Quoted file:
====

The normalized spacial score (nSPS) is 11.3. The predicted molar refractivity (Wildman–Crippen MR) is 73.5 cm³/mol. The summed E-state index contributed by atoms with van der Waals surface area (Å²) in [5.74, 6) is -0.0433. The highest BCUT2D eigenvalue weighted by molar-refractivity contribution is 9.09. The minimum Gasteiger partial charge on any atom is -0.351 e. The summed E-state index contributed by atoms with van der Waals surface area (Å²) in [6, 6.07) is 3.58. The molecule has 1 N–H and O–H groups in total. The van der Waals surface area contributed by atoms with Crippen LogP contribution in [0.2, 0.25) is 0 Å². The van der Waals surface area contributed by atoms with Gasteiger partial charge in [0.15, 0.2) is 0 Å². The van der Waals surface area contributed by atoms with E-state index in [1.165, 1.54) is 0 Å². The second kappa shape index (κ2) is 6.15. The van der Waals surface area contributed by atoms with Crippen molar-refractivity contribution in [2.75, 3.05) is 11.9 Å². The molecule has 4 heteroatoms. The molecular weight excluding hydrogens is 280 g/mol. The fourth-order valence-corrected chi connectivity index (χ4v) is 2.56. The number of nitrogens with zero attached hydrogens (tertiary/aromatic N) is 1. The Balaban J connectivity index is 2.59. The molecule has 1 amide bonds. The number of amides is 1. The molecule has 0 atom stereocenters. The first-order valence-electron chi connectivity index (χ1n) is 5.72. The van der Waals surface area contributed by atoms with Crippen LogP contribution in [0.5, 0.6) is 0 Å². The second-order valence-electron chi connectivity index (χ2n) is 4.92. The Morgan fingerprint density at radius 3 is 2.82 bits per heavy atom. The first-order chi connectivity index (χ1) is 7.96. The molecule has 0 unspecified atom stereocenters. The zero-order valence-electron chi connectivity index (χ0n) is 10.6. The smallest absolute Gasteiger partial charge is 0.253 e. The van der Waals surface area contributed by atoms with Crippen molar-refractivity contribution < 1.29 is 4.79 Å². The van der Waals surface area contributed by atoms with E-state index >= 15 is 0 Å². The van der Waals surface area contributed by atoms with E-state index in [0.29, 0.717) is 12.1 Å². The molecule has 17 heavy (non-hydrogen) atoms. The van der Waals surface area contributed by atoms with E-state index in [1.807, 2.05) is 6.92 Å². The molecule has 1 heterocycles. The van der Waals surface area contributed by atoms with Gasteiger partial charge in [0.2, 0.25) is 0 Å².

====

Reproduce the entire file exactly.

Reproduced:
The normalized spacial score (nSPS) is 11.3. The predicted molar refractivity (Wildman–Crippen MR) is 73.5 cm³/mol. The summed E-state index contributed by atoms with van der Waals surface area (Å²) in [5.74, 6) is -0.0433. The highest BCUT2D eigenvalue weighted by molar-refractivity contribution is 9.09. The minimum Gasteiger partial charge on any atom is -0.351 e. The summed E-state index contributed by atoms with van der Waals surface area (Å²) in [6, 6.07) is 3.58. The molecule has 1 N–H and O–H groups in total. The van der Waals surface area contributed by atoms with Crippen LogP contribution in [0.2, 0.25) is 0 Å². The van der Waals surface area contributed by atoms with Gasteiger partial charge in [0.15, 0.2) is 0 Å². The van der Waals surface area contributed by atoms with E-state index in [1.165, 1.54) is 0 Å². The second kappa shape index (κ2) is 6.15. The van der Waals surface area contributed by atoms with Crippen molar-refractivity contribution in [2.75, 3.05) is 11.9 Å². The molecule has 4 heteroatoms. The molecular weight excluding hydrogens is 280 g/mol. The fourth-order valence-corrected chi connectivity index (χ4v) is 2.56. The number of nitrogens with zero attached hydrogens (tertiary/aromatic N) is 1. The Balaban J connectivity index is 2.59. The molecule has 1 amide bonds. The number of amides is 1. The molecule has 0 atom stereocenters. The first-order valence-electron chi connectivity index (χ1n) is 5.72. The van der Waals surface area contributed by atoms with Crippen LogP contribution in [0.5, 0.6) is 0 Å². The second-order valence-electron chi connectivity index (χ2n) is 4.92. The Morgan fingerprint density at radius 3 is 2.82 bits per heavy atom. The first-order chi connectivity index (χ1) is 7.96. The molecule has 0 unspecified atom stereocenters. The zero-order valence-electron chi connectivity index (χ0n) is 10.6. The smallest absolute Gasteiger partial charge is 0.253 e. The van der Waals surface area contributed by atoms with Crippen molar-refractivity contribution < 1.29 is 4.79 Å². The van der Waals surface area contributed by atoms with E-state index >= 15 is 0 Å². The van der Waals surface area contributed by atoms with E-state index in [0.29, 0.717) is 12.1 Å². The molecule has 17 heavy (non-hydrogen) atoms. The van der Waals surface area contributed by atoms with E-state index in [1.807, 2.05) is 6.92 Å². The molecule has 1 heterocycles. The van der Waals surface area contributed by atoms with Gasteiger partial charge in [0.2, 0.25) is 0 Å².